Real Estate

Money laundered before it enters B.C. housing market: Reilly

By Staff

Although the government of British Columbia continues to focus on the issue of money laundering in the province’s real estate sector, the problem is that it is occurring before it even hits the housing market, Vancouver corporate lawyer Jonathan Reilly tells The Lawyer’s Daily.

As the article notes, following a report earlier this year that showed some B.C. casinos had been used as a hub for cleaning the dirty cash, the province’s expert panel on money laundering is holding a public consultation on how to protect the real estate sector from being infiltrated by criminal elements.

The panel will investigate gaps in existing laws, consumer protections, financial services regulations, regulations of real estate professionals and jurisdictional gaps between B.C. and the federal government, says The Lawyer’s Daily, and its final report and recommendations are due to the government in March.

The government has also set up an anonymous tip portal to allow citizens to report potential money laundering.

However, Reilly, founder of English Bay Law Corporation, tells it’s not that laundered money isn’t an issue in the B.C. housing sector, it’s that it occurs before the money enters the real estate market. In this case, he says, the government's taxes are only taking a percentage, but are not contributing to stopping the laundering.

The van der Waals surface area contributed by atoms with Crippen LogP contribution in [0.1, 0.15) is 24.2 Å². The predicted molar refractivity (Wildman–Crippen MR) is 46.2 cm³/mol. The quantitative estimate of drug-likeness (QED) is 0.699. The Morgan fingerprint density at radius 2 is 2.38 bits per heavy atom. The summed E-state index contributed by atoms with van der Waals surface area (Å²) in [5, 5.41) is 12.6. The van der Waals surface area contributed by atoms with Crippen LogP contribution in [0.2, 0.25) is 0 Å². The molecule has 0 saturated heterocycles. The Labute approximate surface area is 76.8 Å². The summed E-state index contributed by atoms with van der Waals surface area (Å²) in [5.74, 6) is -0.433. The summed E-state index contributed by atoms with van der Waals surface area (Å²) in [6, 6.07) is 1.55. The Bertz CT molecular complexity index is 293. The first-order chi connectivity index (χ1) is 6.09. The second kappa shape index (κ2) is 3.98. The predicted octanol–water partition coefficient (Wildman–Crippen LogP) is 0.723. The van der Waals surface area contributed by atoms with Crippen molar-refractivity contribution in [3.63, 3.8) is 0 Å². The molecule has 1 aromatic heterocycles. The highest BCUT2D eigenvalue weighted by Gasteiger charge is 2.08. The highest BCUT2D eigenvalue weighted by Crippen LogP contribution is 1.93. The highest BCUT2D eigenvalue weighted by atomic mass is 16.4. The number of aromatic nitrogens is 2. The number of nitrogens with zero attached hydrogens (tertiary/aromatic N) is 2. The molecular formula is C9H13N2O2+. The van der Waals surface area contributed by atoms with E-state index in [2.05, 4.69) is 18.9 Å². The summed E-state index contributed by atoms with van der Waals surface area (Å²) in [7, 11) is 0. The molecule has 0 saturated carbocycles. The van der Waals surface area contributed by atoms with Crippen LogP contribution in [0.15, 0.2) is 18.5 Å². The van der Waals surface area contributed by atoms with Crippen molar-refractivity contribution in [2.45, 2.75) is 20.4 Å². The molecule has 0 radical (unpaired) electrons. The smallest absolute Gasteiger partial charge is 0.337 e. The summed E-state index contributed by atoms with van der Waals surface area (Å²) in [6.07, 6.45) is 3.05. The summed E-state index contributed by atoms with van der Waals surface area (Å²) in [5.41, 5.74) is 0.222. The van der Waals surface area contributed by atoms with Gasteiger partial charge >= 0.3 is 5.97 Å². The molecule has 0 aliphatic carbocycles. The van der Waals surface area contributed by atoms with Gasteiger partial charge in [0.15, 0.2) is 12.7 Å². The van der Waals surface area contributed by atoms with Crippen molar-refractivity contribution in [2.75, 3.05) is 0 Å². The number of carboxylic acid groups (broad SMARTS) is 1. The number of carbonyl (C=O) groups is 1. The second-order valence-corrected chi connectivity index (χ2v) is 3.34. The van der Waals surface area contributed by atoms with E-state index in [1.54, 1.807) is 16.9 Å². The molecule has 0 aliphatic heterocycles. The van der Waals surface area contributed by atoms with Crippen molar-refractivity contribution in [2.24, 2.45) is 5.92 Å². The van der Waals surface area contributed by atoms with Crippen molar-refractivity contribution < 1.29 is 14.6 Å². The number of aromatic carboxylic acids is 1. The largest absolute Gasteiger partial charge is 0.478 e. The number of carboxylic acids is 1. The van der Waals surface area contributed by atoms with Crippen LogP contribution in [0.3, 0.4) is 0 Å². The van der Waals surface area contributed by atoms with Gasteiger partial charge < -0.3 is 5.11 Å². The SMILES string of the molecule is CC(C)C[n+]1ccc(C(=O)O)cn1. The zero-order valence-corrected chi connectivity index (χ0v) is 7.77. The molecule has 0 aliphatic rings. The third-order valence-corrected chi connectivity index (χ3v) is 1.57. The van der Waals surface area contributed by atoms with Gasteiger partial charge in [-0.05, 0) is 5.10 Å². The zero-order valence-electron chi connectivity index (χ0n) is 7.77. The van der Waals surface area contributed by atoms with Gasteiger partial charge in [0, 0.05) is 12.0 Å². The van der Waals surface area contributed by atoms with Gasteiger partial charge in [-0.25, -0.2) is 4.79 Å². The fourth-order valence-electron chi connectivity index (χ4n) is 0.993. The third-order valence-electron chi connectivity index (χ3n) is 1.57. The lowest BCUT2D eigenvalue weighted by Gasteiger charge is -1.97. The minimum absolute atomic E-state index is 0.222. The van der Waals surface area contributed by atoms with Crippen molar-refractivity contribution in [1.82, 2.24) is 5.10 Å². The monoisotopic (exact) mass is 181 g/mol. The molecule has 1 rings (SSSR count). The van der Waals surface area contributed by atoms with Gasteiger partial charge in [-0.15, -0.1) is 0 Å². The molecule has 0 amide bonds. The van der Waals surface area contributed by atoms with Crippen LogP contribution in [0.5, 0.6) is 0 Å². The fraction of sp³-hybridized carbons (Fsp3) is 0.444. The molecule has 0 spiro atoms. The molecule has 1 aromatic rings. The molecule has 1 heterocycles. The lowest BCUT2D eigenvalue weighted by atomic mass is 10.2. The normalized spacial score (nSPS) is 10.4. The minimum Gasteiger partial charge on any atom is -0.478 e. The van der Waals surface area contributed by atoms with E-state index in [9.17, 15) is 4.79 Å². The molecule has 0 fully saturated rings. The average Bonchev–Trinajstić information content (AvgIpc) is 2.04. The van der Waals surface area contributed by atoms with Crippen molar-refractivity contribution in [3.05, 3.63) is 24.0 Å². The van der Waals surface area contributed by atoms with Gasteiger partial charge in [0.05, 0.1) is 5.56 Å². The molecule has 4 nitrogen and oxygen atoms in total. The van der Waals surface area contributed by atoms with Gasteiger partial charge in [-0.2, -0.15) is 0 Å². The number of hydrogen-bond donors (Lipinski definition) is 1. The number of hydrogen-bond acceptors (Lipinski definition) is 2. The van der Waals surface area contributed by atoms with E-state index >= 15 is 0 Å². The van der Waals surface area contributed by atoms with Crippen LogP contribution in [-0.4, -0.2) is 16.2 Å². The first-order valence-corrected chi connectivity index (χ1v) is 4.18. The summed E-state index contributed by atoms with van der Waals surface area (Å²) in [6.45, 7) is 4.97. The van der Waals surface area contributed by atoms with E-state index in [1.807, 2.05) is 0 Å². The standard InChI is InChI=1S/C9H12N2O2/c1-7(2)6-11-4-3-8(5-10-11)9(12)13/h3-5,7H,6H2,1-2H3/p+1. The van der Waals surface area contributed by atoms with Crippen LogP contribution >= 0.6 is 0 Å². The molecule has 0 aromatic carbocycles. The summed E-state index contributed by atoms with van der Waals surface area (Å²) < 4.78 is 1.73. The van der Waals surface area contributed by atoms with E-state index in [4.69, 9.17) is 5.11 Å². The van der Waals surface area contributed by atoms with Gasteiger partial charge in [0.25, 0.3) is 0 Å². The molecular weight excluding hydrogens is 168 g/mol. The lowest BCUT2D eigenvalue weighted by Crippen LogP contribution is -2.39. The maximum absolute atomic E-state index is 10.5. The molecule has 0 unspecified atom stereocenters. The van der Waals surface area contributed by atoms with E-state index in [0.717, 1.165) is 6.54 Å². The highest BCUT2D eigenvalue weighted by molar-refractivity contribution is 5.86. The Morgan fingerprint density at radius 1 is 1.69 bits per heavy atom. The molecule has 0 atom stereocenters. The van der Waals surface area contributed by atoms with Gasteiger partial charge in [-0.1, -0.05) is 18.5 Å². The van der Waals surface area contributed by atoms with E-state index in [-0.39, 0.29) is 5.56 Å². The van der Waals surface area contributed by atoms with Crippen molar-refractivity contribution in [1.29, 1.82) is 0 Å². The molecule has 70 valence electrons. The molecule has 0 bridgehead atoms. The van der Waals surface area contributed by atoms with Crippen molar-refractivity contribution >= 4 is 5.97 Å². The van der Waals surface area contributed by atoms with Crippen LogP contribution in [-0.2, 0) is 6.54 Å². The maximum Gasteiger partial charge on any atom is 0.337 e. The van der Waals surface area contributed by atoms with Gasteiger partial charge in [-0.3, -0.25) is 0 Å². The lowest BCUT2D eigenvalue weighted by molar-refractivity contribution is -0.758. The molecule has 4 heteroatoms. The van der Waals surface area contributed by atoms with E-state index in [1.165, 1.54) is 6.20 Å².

"It comes into the housing market with the patina of legitimacy. The actual laundering takes place in businesses that process a lot of cash without much tracking. The government study identifies that this has been happening in casinos and explains how," Reilly tells

"Businesses that have a lot of cash payments and little or no electronic tracking and no cost of goods are primed to be laundries. They allow cash to be recorded as ‘sales’ and deposited to a bank. If the business is primarily labour and does not require inventory, it is difficult or impossible to prove the laundering is taking place unless there are comparable metrics from a legitimate business and even then it is difficult."

Essentially, Reilly tells The Lawyer’s Daily, you can’t buy a property in Canada with a suitcase full of cash.

“You need to work through the banking system. I’m not saying there aren’t nefarious individuals who own property here, but the act of buying and selling isn’t the problem — the problem is how did they get their money into the system in the first place.

“If you owned a house and I went to you with a suitcase full of cash, I suppose you could sell it to me, but one of us would still have a problem depositing that money in the bank. And until you get that cash in the bank it’s really not a lot of good to you,” he adds.

Ultimately, Reilly says he believes the government’s move to investigate possible money laundering is aimed at creating a level of acceptance in the province for taxes it has levied on the housing market, such as a foreign speculation tax.

“The government is in the process of collapsing the market,” he says.

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